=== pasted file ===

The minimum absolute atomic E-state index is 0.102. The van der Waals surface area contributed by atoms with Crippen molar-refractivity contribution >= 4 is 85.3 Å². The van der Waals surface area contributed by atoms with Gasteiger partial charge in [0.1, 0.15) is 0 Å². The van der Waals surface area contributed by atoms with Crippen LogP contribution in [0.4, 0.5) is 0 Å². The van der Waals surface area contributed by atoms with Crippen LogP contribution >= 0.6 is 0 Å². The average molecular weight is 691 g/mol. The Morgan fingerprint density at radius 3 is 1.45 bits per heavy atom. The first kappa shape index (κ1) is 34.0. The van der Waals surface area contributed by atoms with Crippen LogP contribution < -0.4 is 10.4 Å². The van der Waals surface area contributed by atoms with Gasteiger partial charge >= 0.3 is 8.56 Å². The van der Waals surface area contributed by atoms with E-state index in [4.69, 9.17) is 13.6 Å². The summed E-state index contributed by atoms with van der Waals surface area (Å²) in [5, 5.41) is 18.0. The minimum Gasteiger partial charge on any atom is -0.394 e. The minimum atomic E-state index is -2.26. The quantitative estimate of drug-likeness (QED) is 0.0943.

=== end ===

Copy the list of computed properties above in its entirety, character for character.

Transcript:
The minimum absolute atomic E-state index is 0.102. The van der Waals surface area contributed by atoms with Crippen molar-refractivity contribution >= 4 is 85.3 Å². The van der Waals surface area contributed by atoms with Gasteiger partial charge in [0.1, 0.15) is 0 Å². The van der Waals surface area contributed by atoms with Crippen LogP contribution in [0.4, 0.5) is 0 Å². The van der Waals surface area contributed by atoms with Crippen LogP contribution >= 0.6 is 0 Å². The average molecular weight is 691 g/mol. The Morgan fingerprint density at radius 3 is 1.45 bits per heavy atom. The first kappa shape index (κ1) is 34.0. The van der Waals surface area contributed by atoms with Crippen LogP contribution < -0.4 is 10.4 Å². The van der Waals surface area contributed by atoms with Gasteiger partial charge >= 0.3 is 8.56 Å². The van der Waals surface area contributed by atoms with E-state index in [4.69, 9.17) is 13.6 Å². The summed E-state index contributed by atoms with van der Waals surface area (Å²) in [5, 5.41) is 18.0. The minimum Gasteiger partial charge on any atom is -0.394 e. The minimum atomic E-state index is -2.26. The quantitative estimate of drug-likeness (QED) is 0.0943.